Secured Credit Cards Post 21-Percent Growth

More banks offer plastic to people who can't get standard credit card

`I COULDN'T get a regular credit card," says a resident of Framingham, Mass. This woman, who asked not to be identified, says her card applications were turned down many times because she had filed bankruptcy when her business failed several years ago.

Recently she was able to get a "secured" credit card from American Pacific Bank. To get the card, she had to make a bank deposit as collateral against possible default.

"This is my first attempt to start rebuilding my credit history," the Framingham resident says.

Secured credit cards are offering a similar opportunity to thousands of people with poor credit histories or no established credit histories. Last year the number of these cards jumped 21 percent to 700,000, according to Ram Research Corporation, a credit-card consulting firm in Frederick, Md.

Behind the boom is the recognition by banks of a long underserved market.

"There are so many people who can't get a traditional unsecured VISA or MasterCard," says Gerri Detweiler, executive director of Bankcard Holders of America, a consumer-credit education and advocacy group in Herndon, Va. She notes that about 60 percent of all credit-card applications are rejected by banks. Industry analysts estimate that nearly 10 million Americans fail to qualify for unsecured bank cards each year.

With a saturated market for conventional credit cards, their "poor second-cousin" is becoming more attractive to banks, says James Daly, editor of Credit Card News in Chicago.

One hundred financial institutions offer secured MasterCard and VISA cards, up from 35 in 1992. Some of the major banks entering the market are Citibank, Associates National Bank, Chevy Chase Savings & Loan, Fleet Bank, and Signet Bank.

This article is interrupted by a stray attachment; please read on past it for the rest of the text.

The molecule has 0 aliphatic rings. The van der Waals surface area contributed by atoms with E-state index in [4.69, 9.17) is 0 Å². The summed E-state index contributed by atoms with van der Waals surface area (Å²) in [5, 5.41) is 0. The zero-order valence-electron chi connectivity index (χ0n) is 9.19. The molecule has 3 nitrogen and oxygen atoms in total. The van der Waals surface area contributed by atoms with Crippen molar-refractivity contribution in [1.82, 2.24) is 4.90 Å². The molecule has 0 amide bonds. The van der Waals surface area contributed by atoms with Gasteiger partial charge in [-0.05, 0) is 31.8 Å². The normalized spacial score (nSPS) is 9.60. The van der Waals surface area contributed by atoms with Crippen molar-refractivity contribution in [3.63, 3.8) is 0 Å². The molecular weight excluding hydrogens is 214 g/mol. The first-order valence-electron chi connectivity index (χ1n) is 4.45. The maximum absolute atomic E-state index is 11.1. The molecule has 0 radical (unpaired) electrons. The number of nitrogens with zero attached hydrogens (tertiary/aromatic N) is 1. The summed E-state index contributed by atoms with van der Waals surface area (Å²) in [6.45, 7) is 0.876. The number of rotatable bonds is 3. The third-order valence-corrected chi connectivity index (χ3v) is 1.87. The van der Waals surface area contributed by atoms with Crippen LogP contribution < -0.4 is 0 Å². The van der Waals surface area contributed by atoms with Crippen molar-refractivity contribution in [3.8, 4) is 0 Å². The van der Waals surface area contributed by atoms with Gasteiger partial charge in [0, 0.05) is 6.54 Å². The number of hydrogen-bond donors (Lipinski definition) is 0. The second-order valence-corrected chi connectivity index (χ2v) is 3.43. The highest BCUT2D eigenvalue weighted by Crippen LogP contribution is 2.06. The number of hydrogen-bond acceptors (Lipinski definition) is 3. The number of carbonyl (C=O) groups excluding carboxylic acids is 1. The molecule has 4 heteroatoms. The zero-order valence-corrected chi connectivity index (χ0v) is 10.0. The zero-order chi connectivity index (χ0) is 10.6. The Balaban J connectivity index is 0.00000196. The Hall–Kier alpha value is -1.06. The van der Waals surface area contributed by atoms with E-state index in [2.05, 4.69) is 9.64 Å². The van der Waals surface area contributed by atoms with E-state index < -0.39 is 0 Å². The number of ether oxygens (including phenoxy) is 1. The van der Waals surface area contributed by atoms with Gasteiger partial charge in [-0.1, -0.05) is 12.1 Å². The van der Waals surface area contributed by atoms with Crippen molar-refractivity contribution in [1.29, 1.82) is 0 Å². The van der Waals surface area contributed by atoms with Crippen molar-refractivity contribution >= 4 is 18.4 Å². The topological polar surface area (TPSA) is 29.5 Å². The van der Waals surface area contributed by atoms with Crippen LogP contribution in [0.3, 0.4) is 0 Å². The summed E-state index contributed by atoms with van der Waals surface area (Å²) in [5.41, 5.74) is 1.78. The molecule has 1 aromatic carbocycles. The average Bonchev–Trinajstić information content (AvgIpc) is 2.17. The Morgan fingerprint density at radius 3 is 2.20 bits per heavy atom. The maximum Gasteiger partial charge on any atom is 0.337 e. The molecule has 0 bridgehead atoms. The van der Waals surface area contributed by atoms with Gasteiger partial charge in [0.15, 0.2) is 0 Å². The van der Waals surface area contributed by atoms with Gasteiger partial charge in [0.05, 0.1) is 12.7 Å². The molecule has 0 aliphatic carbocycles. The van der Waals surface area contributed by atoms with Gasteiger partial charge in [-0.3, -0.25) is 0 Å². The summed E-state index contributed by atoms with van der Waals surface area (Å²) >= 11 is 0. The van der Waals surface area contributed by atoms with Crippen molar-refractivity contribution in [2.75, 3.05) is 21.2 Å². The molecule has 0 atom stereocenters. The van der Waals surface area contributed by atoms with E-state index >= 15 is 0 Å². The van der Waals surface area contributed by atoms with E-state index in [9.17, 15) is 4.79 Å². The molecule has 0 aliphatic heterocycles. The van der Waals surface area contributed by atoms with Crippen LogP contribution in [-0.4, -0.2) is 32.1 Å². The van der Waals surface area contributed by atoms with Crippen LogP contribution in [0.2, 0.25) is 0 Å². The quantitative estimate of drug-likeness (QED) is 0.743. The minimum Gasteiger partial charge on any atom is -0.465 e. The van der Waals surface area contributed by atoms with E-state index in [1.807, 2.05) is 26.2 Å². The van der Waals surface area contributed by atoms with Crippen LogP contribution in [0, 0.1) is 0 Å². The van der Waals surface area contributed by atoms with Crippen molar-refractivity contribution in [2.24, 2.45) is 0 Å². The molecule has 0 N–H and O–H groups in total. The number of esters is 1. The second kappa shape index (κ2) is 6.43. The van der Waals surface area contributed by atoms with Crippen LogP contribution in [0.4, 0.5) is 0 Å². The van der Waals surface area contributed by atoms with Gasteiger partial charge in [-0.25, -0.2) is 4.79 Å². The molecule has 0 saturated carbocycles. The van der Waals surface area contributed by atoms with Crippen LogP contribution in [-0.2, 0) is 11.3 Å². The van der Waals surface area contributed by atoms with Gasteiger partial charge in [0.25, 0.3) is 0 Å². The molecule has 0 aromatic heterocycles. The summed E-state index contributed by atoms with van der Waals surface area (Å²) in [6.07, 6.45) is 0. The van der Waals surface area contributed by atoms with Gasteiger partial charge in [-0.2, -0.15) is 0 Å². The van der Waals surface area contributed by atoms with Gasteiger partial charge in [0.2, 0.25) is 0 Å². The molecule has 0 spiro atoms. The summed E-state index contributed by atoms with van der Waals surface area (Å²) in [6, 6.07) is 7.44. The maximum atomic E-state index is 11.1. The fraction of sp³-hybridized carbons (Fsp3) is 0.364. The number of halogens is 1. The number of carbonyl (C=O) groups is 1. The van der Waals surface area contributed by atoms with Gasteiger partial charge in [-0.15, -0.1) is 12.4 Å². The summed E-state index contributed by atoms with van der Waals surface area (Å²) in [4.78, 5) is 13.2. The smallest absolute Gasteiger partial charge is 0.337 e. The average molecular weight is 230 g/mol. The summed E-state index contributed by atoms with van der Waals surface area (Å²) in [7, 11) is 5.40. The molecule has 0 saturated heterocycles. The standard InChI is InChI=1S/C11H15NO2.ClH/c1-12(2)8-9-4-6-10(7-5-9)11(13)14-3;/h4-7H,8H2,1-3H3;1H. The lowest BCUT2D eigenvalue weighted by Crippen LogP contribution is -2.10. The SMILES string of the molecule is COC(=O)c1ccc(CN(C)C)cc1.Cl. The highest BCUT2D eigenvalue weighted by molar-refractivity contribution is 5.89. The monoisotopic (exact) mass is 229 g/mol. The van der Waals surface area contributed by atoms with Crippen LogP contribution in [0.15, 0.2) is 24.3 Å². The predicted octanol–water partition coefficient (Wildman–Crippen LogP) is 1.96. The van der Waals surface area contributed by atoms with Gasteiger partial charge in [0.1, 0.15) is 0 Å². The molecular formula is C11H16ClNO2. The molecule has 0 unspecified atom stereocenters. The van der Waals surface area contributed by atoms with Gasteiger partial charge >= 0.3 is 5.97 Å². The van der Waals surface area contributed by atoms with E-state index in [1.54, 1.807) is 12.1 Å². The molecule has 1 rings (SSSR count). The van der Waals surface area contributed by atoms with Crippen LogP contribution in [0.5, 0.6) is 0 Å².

For years, banks shied away from offering the product because of its bad reputation. Several issuers had been fined for deceptive marketing. The problem has lessened since MasterCard and VISA tightened rules on the issuing of cards, says Robert McKinley, president of Ram Research.

"The growth in the secured-card market has been pretty explosive," says Irving Levin, head of credit-card programs for Orchard Bank and American Pacific Bank, both in Portland, Ore. Within 18 months these two banks attracted more than 100,000 accounts.

"There is a misconception that these cards are only for those who have a terrible credit record," Mr. Levin says. More than half of his customers are divorcees, widows, and immigrants who do not have a credit history.

"To get a consumer loan in the US, you can be in as much trouble if you have no credit history as if you have a bad history," he adds.

The line of credit for a secured card is equal to the amount people deposit with the bank to secure the card. Because of this limit, "the card really keeps people out of too much debt," Ms. Detweiler says.

The issuing banks report the payment record to several major credit bureaus. A customer with no credit history can, after 18 months of payments, become eligible for an unsecured credit card. People with a credit problem such as bankruptcy or unpaid debts may have to wait several years, according to Ram Research.

"Most people don't realize that paying a VISA or MasterCard on time or over time is usually the strongest reference you can have on a credit report. It is stronger than a mortgage or car loan payment record," Detweiler says.

"In the past 14 months I paid on time and paid in full in most cases," says a business consultant in Marietta, Ga., who was able to switch from the secured card to an unsecured one because of his good payment record.

The business consultant says he did not like the 18.9 percent interest rate on his secured card: "You have to put your money up front. Even though you earn a small interest on the deposit, you pay a very high rate for the card.... What you are doing is you are borrowing your own money at a very, very high rate."

But as the competition increases among card issuers, consumers with poor credit can obtain cards with rates as low as 12.99 percent, while people with no credit history can locate cards with rates as low as 8 percent, according to Ram Research. And interest paid on the security deposit can be as high as 5 percent.

In choosing a card issuer, consumers should consider whether the issuing bank reports to at least one of the major credit bureaus: TRW, Equifax, or Trans Union. Also, experts say, avoid banks that charge application fees, which can amount to hundreds of dollars.

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